May 15, 2019

Story of French Resistance Leader Draws Overflow Crowd to Library

By Anne Levin

Despite pouring rain, it was standing room only Monday evening at Princeton Public Library, where author Lynne Olson spoke about her best-selling book, Madame Fourcade’s Secret War: The Daring Young Woman Who Led France’s Largest Spy Network Against Hitler, published earlier this year by Random House.

Interviewing the prolific Olson, who was making her third appearance at the library, was William Storrar, director of Princeton’s Center of Theological Inquiry. The story of Marie-Madeleine Fourcade is almost unbelievable — but it’s true. Born into privilege, the glamorous young mother of two headed the largest and most influential spy network in occupied France during World War II.

“She did so much to help the Allies win the war, but nobody really knows about her,” said Olson, a former journalist whose previous books include Citizens of London, A Question of Honor, and Last Hope Island. “She was the head of the largest and most influential Allied spying organization, and the only woman. I thought, ‘Why in the world didn’t I know about her? What little I learned made me what to know more.”

Olson decided she wanted to focus solely on Fourcade, who died in 1989 at the age of 79. During Fourcade’s childhood, her father was headquartered in Shanghai, “a wild, wooly city filled with Chinese drug warlords, White Russians escaping from the Bolsheviks,” and other assorted characters, Olson said. That childhood gave Fourcade a taste for danger. “It really had an impact on her. She loved risk and adventure.”

Fourcade moved to Paris and married at 18. The fact that her husband was being sent to Morocco, which had a reputation for intrigue, might have been a deciding factor for the adventurous young woman, but he wanted her to be a traditional wife. She left him after having two children. “She was a huge fan of car rallies and she could fly a plane,” Olson said. “She also worked for a radio station. She was breaking every role she possibly could.”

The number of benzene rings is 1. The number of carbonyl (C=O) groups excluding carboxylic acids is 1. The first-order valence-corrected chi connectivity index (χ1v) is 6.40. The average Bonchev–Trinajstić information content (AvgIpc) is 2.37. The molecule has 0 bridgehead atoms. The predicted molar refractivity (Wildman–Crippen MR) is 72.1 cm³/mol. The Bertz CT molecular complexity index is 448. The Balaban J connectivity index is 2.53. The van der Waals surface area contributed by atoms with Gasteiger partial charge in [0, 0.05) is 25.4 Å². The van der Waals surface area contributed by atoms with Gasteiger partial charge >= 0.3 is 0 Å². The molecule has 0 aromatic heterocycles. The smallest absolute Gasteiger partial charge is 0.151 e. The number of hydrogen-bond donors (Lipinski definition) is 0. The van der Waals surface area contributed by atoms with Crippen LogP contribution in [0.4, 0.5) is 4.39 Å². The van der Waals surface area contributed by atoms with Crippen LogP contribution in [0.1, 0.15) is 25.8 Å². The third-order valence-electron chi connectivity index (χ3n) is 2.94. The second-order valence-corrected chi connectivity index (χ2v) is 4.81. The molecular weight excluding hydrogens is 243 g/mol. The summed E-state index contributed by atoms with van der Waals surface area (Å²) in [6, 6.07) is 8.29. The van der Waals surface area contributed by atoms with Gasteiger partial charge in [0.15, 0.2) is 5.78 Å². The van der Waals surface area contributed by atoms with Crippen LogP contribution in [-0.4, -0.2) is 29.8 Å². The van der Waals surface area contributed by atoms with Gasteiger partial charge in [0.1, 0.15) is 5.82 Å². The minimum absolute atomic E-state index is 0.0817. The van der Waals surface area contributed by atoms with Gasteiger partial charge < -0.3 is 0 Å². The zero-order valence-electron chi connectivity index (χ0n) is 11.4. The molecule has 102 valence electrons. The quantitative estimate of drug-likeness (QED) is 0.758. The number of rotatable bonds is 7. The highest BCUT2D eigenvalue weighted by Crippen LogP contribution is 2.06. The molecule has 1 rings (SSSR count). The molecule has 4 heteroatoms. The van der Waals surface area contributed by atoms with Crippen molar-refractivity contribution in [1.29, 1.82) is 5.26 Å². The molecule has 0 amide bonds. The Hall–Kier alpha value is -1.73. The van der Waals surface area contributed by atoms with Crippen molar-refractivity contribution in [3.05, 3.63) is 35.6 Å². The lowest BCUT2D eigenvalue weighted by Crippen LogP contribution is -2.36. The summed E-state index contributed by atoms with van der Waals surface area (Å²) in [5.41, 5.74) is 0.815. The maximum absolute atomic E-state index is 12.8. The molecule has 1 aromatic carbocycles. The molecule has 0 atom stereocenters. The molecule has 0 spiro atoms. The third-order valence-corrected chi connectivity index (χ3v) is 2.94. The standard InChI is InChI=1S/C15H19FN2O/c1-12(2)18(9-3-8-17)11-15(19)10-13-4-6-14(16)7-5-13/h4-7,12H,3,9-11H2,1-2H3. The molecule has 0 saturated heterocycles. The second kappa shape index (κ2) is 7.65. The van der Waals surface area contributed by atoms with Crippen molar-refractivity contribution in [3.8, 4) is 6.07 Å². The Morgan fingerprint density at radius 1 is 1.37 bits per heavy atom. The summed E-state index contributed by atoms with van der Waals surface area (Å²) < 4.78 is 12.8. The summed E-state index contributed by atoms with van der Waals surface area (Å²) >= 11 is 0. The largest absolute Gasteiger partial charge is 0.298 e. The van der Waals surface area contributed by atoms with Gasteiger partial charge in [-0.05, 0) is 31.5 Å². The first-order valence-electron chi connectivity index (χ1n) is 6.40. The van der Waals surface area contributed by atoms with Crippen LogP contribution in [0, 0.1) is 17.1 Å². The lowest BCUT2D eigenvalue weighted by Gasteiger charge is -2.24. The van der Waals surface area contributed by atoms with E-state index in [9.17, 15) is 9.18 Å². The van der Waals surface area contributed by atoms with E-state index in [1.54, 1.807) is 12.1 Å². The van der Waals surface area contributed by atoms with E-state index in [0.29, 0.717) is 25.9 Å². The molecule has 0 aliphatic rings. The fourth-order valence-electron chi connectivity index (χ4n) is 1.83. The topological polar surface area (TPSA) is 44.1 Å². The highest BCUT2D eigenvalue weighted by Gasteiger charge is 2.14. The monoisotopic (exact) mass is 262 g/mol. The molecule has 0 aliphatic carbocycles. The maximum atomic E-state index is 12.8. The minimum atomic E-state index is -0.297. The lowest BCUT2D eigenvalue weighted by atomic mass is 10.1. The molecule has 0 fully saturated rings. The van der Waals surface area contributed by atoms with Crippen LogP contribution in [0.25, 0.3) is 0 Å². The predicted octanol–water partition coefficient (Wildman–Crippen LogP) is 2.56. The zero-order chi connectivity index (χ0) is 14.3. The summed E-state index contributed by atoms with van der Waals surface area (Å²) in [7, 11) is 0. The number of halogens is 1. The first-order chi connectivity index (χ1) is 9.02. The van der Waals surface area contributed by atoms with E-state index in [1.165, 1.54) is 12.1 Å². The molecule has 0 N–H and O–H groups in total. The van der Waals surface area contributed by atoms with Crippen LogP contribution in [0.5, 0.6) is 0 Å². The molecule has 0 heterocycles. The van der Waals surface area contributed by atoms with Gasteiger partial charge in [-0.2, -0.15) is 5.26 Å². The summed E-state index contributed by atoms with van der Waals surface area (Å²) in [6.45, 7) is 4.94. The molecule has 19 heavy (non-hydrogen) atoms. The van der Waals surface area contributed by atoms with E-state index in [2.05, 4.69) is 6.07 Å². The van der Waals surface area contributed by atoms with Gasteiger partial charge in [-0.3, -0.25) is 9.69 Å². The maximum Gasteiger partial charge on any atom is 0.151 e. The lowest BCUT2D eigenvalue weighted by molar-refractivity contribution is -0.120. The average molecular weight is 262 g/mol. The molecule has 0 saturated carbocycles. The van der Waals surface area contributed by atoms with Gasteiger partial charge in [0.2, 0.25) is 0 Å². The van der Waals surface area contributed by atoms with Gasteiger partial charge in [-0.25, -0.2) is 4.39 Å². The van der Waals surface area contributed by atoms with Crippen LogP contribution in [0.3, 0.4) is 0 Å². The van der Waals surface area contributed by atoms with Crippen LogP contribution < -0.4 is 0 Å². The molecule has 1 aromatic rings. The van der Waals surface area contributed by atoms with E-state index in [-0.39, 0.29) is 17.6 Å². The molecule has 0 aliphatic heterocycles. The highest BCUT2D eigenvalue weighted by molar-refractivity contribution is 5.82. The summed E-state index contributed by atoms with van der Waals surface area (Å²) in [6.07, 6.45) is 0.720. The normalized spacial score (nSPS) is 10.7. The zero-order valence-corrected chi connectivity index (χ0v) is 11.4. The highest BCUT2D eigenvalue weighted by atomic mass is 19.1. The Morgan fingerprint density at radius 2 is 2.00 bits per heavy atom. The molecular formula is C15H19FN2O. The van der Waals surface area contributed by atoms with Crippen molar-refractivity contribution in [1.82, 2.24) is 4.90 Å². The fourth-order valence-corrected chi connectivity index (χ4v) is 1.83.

Fourcade got involved in helping to gather intelligence after becoming frustrated by the French people’s willingness to go along with the German occupation. Having grown up in Shanghai rather than in Paris, she had not experienced the horrors of World War I. “In 1940, no one was thinking of resisting the Germans,” Olson said. “She didn’t understand that. When the people wanted to capitulate, she just couldn’t support that.”

The young spy-in-the-making worked first for a magazine covering military action in Europe, then for a center helping displaced French military veterans, and finally as a spy for the organization known as Alliance. She soon became its leader.

Alliance was the largest and most important Allied spy network in occupied France. Its 3,000 agents collected information on German troop movements, submarine sailing schedules, airfields and anti-aircraft defenses, and the Reich’s new terror weapons, the V-I flying bomb and the V-2 rocket. “She really ran three networks,” Olson said. “She was extraordinarily resistant. She was in constant danger to her own life.”

By 1943, Fourcade was on the run from the Gestapo, which was “more brutal than ever,” Olson said. She was also pregnant thanks to an affair with a French Air Force pilot. In Lyon, she gave birth to a baby boy, but quickly returned to the business of gathering intelligence.

Among Fourcade’s most dangerous dodges of the Gestapo were a nine-hour freezing train ride into Spain, during which she was stuffed into a mailbag; and an escape from a prison cell in a military barracks, where she oiled her slim frame and squeezed through window bars, naked, with her dress in her teeth. Somehow, she made it back to Paris and eluded the enemy.

Olson first encountered Fourcade while researching her book Last Hope Island. “I had done research previously on the French and Polish resistance, but she was different,” she said. How had she managed to survive, thrive, and so heavily influence the course of the war?

“Marie-Madeleine Fourcade was unlike any other woman I have done research on,” Olson said. “Everyone I spoke to, including her daughter, said the same thing: She had an aura of authority. And she was incredibly charismatic. She just didn’t give up.”